I’ve always been blown away by both Helen Keller and Annie Sullivan. As a child I read many of Keller’s memoirs (she was a prolific writer) and one of my favorite units when I taught 6th grade was on “The Miracle Worker.” Of the many recently published books about these two, I especially like the graphic novel Annie Sullivan and the Trials of Helen Keller by Joseph Lambert. The title trials are both metaphoric and real, one of them being a probably not-so-well-known plagiarizing situation. Lambert creatively explores familiar and less familiar aspects of Helen’s life in powerful ways, say representing her interior thoughts in dark text-free panels.
And then there is this awesome video of Annie Sullivan demonstrating just how she introduced speech to Helen.
NPR’s Backseat Book Club has a call out for nominations for their “Ultimate Kids’ Bookshelf — a collection of 100 books that every 9- to 14-year-old should read.” Here’s what I contributed:
In looking through the nominations they don’t seem very diverse, most likely because of your audience. That is (as was the case with the YA poll) those who listen and follow NPR (and this feature of it) are a particular demographic. Couple that with the many suggestions that are nostalgic and you seem to be heading toward a very …er…not-diverse…list of “The Best Books for Kids Age 9-14.” I do hope you can somehow get the word out so the nominations widen out a bit. That said, here are mine (selected because I personally love them and because I’ve seen firsthand kids today loving them as a teacher):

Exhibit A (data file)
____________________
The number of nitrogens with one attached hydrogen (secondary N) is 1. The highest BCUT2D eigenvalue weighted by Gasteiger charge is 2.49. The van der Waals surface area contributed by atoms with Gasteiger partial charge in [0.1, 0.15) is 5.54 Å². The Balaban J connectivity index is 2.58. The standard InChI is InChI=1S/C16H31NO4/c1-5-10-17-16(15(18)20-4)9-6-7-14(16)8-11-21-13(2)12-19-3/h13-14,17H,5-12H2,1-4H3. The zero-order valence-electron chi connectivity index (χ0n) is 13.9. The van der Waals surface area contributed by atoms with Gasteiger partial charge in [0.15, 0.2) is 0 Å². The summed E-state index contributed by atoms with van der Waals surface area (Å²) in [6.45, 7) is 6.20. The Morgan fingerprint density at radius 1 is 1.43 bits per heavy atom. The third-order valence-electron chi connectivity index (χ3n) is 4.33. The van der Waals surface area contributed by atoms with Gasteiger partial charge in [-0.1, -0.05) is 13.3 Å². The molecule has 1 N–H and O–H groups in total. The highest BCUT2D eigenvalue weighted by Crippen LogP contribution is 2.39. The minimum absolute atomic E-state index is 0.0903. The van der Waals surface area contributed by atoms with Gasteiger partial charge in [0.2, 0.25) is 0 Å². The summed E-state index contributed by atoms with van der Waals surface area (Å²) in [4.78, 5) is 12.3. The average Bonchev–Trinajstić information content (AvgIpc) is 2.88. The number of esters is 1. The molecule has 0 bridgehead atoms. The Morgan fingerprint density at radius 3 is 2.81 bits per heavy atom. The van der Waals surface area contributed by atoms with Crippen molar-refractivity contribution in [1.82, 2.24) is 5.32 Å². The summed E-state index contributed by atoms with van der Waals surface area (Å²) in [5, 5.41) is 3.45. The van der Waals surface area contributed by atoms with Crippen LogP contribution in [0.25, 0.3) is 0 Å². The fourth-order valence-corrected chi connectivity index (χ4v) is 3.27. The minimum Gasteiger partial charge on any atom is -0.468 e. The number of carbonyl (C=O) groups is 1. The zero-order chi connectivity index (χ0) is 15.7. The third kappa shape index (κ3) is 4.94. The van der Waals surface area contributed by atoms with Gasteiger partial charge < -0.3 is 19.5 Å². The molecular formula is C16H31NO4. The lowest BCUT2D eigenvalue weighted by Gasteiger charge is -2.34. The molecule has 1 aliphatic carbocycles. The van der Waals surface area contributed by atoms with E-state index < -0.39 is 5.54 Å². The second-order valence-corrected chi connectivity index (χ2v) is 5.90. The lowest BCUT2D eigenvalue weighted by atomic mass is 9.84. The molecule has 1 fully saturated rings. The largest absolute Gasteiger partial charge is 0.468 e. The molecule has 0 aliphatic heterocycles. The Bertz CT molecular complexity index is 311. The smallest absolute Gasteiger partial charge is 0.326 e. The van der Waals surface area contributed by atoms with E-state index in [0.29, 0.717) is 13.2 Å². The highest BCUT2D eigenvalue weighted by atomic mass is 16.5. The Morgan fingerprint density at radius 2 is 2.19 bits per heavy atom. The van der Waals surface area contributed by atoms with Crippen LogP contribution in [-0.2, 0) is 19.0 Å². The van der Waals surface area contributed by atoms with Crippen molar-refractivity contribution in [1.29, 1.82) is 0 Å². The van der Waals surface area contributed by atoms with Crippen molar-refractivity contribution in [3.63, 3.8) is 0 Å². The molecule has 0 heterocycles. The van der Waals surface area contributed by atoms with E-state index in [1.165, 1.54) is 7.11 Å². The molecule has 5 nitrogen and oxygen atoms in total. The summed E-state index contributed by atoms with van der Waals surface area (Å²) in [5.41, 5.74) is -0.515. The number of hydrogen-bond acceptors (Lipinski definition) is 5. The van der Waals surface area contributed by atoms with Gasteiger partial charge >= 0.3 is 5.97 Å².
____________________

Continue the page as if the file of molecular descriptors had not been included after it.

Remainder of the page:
1, E. B. White’s Charlotte’s Web (I’d be a bit horrified not to see this on a best books list for this age group.)
2. Christopher Paul Curtis’s The Watsons Go to Birmingham — 1963 (I was glad to see this was one of your book club selections. Still my favorite of all of this fine writer’s works.)
3. E. L. Konigsburg’s From the Mixed-Up Files of Mrs. Basil E. Frankweiler (This fabulous author died earlier this year and this is probably her best known and loved book. Still holds up for kids today in my experience as an elementary teacher.)
4. Philip Pullman’s His Dark Materials (This was also on the YA list, but is great for the upper end of this age range, especially the first two books.)
5. Rita Williams-Garcia’s One Crazy Summer (Wonderful and the most recently published of my nominations.)
Having now seen “The ABC of It: Why Children’s Books Matter,” here is a quick follow-up to yesterday’s post. First thing to know is that it is wonderful — witty in design and delightful in the actual objects on display. It is reflective of curator Leonard S. Marcus’s intelligent and deep understanding of children’s books — this is reflective in the works on display, their organization, the whimsical exhibit design (Leonard worked closely with the designers on this), and the informative wall cards and text. As it will be on through next March I urge anyone who is in or visits New York City to be sure to go (specifics are here).
There’s a rabbit hole!
And Alice’s neck (made of books and pages) moves up and down.
The man of the hour, Leonard Marcus.
NYPL’s Betsy Bird and Jeanne Lamb who helped behind the scenes (along with many others at NYPL) in front of a section featuring NYC books (and Faith Ringold’s quilt).
This is probably hard to see because of my shadow, but those are two teeny weeny red shoes in a corner of The Wizard of Oz display.